Thousands Flee Waters in Ukraine After Historical Dam Disaster. Recovery May Take Decades.

Photo Credit: Severe flooding downstream from the breached dam in Ukraine.
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By Editor-June 7th, 2023.

Thousands of people have been evacuated from settlements along the southern stretch of Ukraine’s Dnipro River after water burst through the breached Nova Kakhovka dam, submerging streets and town squares in several towns and villages downstream from the dam.

The collapse of the structure at the southern tip of the vast Kakhovka Reservoir on Tuesday unleashed a torrent of water, adding to the misery of thousands of people who have been caught on the front lines of Russia’s war in Ukraine and is likely to lead to the greatest man-made environmental disaster since the Chernobyl nuclear power station melt-down, also in Ukraine.

The World Data Center for Geoinformatics and Sustainable Development, a Ukrainian nongovernmental organisation, estimated that nearly 100 villages and towns would be flooded and the water level would start dropping only after five to seven days.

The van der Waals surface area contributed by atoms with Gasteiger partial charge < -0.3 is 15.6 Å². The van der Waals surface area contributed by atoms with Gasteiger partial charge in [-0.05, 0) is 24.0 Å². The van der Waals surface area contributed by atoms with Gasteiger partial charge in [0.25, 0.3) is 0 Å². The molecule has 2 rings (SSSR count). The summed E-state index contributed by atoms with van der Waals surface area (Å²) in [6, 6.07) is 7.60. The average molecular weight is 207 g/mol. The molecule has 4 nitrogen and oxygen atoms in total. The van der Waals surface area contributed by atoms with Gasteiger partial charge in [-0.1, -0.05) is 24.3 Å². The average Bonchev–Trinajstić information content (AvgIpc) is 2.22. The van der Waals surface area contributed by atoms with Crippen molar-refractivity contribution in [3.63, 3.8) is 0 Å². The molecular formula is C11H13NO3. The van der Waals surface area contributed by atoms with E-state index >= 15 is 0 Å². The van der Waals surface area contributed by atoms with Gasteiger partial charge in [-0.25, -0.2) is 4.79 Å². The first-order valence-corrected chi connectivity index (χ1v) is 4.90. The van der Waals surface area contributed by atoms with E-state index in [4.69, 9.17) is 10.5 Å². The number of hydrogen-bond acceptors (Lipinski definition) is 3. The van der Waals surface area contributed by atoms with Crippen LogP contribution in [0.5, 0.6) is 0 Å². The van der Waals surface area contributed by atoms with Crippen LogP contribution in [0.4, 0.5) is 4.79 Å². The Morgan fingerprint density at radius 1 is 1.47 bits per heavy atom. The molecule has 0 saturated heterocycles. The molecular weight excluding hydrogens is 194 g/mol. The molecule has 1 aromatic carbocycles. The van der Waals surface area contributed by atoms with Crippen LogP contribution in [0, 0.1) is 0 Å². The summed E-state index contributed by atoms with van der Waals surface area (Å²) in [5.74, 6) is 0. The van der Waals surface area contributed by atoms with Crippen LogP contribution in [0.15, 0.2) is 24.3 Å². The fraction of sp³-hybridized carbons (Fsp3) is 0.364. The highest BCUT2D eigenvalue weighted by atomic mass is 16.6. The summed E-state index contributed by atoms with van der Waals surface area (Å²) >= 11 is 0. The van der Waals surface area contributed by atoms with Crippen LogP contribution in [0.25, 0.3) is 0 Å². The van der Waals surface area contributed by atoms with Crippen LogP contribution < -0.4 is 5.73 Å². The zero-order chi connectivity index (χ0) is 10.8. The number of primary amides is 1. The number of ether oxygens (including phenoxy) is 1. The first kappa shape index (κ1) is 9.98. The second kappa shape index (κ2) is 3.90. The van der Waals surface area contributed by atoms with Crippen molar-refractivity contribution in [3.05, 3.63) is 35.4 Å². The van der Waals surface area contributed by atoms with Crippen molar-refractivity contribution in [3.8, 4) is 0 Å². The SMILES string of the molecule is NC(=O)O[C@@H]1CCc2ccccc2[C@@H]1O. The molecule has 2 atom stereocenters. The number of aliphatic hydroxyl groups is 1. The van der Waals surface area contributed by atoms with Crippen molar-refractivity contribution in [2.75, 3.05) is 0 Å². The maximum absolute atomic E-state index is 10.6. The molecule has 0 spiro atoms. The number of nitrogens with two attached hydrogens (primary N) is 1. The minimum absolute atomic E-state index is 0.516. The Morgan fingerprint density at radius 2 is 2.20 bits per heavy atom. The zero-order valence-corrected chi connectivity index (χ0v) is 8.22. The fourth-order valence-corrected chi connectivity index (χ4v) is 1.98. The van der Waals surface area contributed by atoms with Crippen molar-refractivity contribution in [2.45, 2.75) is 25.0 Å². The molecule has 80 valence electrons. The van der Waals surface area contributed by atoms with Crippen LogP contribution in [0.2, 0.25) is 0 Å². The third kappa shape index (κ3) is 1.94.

Both sides warned of a looming environmental disaster. Ukraine’s Presidential Office said about 150 tonnes of oil escaped from the dam machinery and that another 300 tonnes could still leak out.

“The human and environmental cost of the destruction of the Kakhovka dam is a huge humanitarian disaster,” said Marie Struthers, Amnesty’s Eastern Europe and Central Asia director.

“The destruction of the Kakhovka dam is a catastrophe that endangers the life, safety and well-being of tens if not hundreds of thousands of people living within range of the flood waters,” she said.

“There must be a prompt, independent and impartial investigation into the destruction of the Kakhova dam.”

The dam supplies water to farmland in southern Ukraine and the Russian-occupied Crimean Peninsula. It also cools the Russian-held Zaporizhzhia nuclear plant.

The UN nuclear watchdog said Europe’s largest nuclear power plant should have enough water to cool its reactors for “some months” from a separate pond even as the reservoir drains out. It called for the pond to be spared.

Damage to the dam creates a new humanitarian disaster just as Ukraine is unleashing a long-awaited counteroffensive to drive Russian troops from its territory.

The Geneva Water Hub, a water research and policy institute, said it was “deeply concerned”.

“The devastating consequences for civilians are likely to reverberate long after the flooding has stopped,” it said in a statement. Other experts have estimated that full recovery from the disaster may take years, if not decades.



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